428             # TODO remove when ._ret is deprecated
    429             result.aux_operator_eigenvalues = self._ret['aux_ops'][0]

~/<redacted>/qiskit/aqua/algorithms/minimum_eigen_solvers/vqe.py in _eval_aux_ops(self, threshold)
    445         # Deal with the aux_op behavior where there can be Nones or Zero qubit Paulis in the list
    446         self._ret['aux_ops'] = [None if is_none else [result]
--> 447                                 for (is_none, result) in zip(self._aux_op_nones, aux_op_results)]
    448         self._ret['aux_ops'] = np.array([self._ret['aux_ops']])
    449 

TypeError: 'numpy.float64' object is not iterable
```
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  • $\begingroup$ Yes. I don't see why not. If you can evaluate $\langle \psi | H | \psi \rangle$ on qasm_simulator then why not $\langle \psi | O | \psi \rangle$ for some other operators... you just need to make sure the operator get mapped to qubit operator correctly. $\endgroup$
    – KAJ226
    Dec 15 '20 at 23:57
  • $\begingroup$ @KAJ226 I think the number operator is mapped correctly, because 'statevector_simulator' works fine. Also, if I get rid of the number operator, then "qasm_simulator" also works fine... $\endgroup$
    – fagd
    Dec 16 '20 at 0:02
  • $\begingroup$ interesting. I need to look into it a little more careful but in the mean time I posted a quick way to side-step this issue... probably not the best but just a quick way to side step the issue for the moment :) $\endgroup$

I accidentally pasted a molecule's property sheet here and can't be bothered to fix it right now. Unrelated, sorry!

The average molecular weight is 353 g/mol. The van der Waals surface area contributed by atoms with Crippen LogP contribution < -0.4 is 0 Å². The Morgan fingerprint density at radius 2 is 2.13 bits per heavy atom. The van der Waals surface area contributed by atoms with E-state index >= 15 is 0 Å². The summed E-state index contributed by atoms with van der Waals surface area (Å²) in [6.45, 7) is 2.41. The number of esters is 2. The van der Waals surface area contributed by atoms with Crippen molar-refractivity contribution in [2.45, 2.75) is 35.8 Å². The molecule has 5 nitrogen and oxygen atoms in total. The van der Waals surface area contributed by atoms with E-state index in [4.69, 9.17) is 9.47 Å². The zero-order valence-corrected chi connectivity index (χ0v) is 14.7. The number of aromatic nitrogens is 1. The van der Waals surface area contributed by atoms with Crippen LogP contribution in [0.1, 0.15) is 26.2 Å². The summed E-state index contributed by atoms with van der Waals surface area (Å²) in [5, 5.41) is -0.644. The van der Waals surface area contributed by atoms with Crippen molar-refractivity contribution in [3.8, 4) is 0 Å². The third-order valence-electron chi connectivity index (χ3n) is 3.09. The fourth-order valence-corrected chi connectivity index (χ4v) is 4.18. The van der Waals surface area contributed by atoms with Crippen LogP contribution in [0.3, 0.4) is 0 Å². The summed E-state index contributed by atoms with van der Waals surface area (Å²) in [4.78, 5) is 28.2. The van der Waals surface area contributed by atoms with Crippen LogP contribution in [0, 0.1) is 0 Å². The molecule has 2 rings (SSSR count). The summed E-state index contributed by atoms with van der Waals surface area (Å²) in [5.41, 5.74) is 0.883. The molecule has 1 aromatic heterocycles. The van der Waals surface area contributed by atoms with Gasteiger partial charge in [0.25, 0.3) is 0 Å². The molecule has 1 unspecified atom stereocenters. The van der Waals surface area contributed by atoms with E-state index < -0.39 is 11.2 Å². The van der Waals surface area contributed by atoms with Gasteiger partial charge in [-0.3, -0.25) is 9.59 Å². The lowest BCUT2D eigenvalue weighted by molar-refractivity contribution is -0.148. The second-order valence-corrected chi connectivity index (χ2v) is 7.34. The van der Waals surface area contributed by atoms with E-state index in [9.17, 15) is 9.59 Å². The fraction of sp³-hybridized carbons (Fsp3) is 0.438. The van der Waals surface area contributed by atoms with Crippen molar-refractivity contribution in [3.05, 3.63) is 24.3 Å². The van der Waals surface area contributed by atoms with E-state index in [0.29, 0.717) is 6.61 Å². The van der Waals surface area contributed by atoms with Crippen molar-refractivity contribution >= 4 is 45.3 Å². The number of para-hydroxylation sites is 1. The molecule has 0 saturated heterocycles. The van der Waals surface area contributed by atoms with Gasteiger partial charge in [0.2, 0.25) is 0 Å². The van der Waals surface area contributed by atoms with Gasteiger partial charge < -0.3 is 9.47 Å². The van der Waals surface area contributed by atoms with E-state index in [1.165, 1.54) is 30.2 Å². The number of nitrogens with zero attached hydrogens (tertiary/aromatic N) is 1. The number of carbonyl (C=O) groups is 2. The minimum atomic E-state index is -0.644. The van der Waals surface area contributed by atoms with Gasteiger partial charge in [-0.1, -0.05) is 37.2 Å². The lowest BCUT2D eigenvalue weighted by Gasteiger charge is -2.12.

– KAJ226
    Dec 16 '20 at 0:57
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I agree that the code you provided only work with statevector_simulator. I ran it, get the output of particle number to be 2 on the statevector_simulator.

Interestingly, you can get around this problem by just running another VQE execution with the found optimal parameters and not doing any optimization (by set the max_iteration =0 in the optimizer ), to get the particle number... so essentially you are just calculating $\langle \psi^{optimal} | O_{particle \ number} |\psi^{optimal} \rangle$.

The code below does what I just mentioned above. I kept it as you wrote it, just added the VQE energy to the end of what you wrote, and the part to find the particle number from what I described.

from qiskit.aqua.algorithms import VQE, NumPyEigensolver

from qiskit.chemistry.components.variational_forms import UCCSD
from qiskit.chemistry.components.initial_states import HartreeFock
from qiskit.chemistry.drivers import PySCFDriver, UnitsType
from qiskit import Aer, BasicAer
from qiskit.chemistry import FermionicOperator
from qiskit.aqua.operators import Z2Symmetries
from qiskit.aqua.components.optimizers import L_BFGS_B

optimizer = L_BFGS_B()
backend = Aer.get_backend('qasm_simulator')
# backend = BasicAer.get_backend('statevector_simulator')

atom='H .0 .0 .0; H .0 .0 0.74'
map_type = 'parity'

driver = PySCFDriver(atom=atom, unit=UnitsType.ANGSTROM, basis='sto3g')    
molecule = driver.run()

num_alpha = molecule.num_alpha 
num_beta = molecule.num_beta     
#     num_particles = molecule.num_alpha + molecule.num_beta
num_particles = [ num_alpha , num_beta ] 
num_spin_orbitals = molecule.num_orbitals * 2
ferOp = FermionicOperator(h1=molecule.one_body_integrals, h2=molecule.two_body_integrals)

numOp = ferOp.total_particle_number()